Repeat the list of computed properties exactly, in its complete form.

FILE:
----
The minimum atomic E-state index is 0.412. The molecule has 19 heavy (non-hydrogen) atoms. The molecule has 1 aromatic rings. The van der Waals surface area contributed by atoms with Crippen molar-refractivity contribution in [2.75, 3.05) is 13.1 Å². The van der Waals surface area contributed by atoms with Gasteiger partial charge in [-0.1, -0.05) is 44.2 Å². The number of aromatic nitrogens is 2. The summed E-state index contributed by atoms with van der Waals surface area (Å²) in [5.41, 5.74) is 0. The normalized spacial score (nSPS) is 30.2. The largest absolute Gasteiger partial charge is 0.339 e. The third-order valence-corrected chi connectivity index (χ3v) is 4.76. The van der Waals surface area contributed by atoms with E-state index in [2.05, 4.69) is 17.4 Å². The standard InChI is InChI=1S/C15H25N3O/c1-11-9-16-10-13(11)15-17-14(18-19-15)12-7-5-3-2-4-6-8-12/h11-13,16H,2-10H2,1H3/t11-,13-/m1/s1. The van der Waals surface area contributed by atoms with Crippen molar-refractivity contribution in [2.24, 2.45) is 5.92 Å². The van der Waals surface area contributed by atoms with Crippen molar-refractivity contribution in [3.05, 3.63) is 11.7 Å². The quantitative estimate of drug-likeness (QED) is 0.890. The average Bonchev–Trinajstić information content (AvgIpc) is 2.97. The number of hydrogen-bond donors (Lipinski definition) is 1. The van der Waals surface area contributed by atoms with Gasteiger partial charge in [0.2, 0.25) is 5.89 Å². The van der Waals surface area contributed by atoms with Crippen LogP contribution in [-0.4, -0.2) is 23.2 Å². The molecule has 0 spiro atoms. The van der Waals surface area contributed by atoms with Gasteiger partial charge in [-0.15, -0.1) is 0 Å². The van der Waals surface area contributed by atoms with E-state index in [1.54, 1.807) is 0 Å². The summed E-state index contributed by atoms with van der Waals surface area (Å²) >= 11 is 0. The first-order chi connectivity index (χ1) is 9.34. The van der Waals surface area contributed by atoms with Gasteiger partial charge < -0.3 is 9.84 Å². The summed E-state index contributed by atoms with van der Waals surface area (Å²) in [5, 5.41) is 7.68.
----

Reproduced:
The minimum atomic E-state index is 0.412. The molecule has 19 heavy (non-hydrogen) atoms. The molecule has 1 aromatic rings. The van der Waals surface area contributed by atoms with Crippen molar-refractivity contribution in [2.75, 3.05) is 13.1 Å². The van der Waals surface area contributed by atoms with Gasteiger partial charge in [-0.1, -0.05) is 44.2 Å². The number of aromatic nitrogens is 2. The summed E-state index contributed by atoms with van der Waals surface area (Å²) in [5.41, 5.74) is 0. The normalized spacial score (nSPS) is 30.2. The largest absolute Gasteiger partial charge is 0.339 e. The third-order valence-corrected chi connectivity index (χ3v) is 4.76. The van der Waals surface area contributed by atoms with E-state index in [2.05, 4.69) is 17.4 Å². The standard InChI is InChI=1S/C15H25N3O/c1-11-9-16-10-13(11)15-17-14(18-19-15)12-7-5-3-2-4-6-8-12/h11-13,16H,2-10H2,1H3/t11-,13-/m1/s1. The van der Waals surface area contributed by atoms with Crippen molar-refractivity contribution in [2.24, 2.45) is 5.92 Å². The van der Waals surface area contributed by atoms with Crippen molar-refractivity contribution in [3.05, 3.63) is 11.7 Å². The quantitative estimate of drug-likeness (QED) is 0.890. The average Bonchev–Trinajstić information content (AvgIpc) is 2.97. The number of hydrogen-bond donors (Lipinski definition) is 1. The van der Waals surface area contributed by atoms with Gasteiger partial charge in [0.2, 0.25) is 5.89 Å². The van der Waals surface area contributed by atoms with Crippen LogP contribution in [-0.4, -0.2) is 23.2 Å². The molecule has 0 spiro atoms. The van der Waals surface area contributed by atoms with Gasteiger partial charge in [-0.15, -0.1) is 0 Å². The van der Waals surface area contributed by atoms with E-state index in [1.54, 1.807) is 0 Å². The summed E-state index contributed by atoms with van der Waals surface area (Å²) >= 11 is 0. The first-order chi connectivity index (χ1) is 9.34. The van der Waals surface area contributed by atoms with Gasteiger partial charge < -0.3 is 9.84 Å². The summed E-state index contributed by atoms with van der Waals surface area (Å²) in [5, 5.41) is 7.68.